Monday, June 18, 2018
Keith Gessen, George T. Delacorte Assistant Professor of Magazine Journalism, publishes essay on "Why I Taught My Son to Speak Russian" in the New Yorker (June 16, 2018).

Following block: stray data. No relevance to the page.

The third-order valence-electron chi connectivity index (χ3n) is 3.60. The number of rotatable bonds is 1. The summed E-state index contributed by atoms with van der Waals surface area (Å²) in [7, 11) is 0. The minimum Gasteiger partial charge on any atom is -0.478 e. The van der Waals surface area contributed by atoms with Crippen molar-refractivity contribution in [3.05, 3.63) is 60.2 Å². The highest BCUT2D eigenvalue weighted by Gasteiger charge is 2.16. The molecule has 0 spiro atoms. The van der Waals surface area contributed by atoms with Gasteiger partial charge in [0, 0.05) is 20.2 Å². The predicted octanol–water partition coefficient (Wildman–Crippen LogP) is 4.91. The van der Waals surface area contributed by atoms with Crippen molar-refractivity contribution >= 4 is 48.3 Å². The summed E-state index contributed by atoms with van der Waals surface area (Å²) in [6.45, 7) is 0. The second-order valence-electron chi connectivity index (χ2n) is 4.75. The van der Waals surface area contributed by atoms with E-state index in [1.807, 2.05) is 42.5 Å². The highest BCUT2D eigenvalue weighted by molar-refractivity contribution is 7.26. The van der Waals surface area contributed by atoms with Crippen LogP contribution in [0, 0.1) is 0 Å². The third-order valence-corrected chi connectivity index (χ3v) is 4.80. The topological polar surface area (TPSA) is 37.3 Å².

I have found that I am shorter-tempered in Russian than I am in English. I have fewer words and therefore run out of them faster. I have a register in Russian that I don’t seem to have in English, in which I make my voice deep and threatening and tell Raffi that if he doesn’t choose right away which shirt he’s going to wear this morning, I’m going to choose it for him. When he runs down the street, I find myself without any embarrassment yelling in a very scary manner that if he doesn’t come back, he’ll get a timeout. (We don’t have a Russian word for “timeout,” so it sounds like this: “Rafik, yesli ty nemedlenno ne verneshsya, u tebya budet ochen’ dlinny timeout.”) I am more of a yeller in Russian than I am in English. Raffi is afraid of me. I don’t want him to be afraid of me. At the same time, I don’t want him to run into the street and get hit by a car.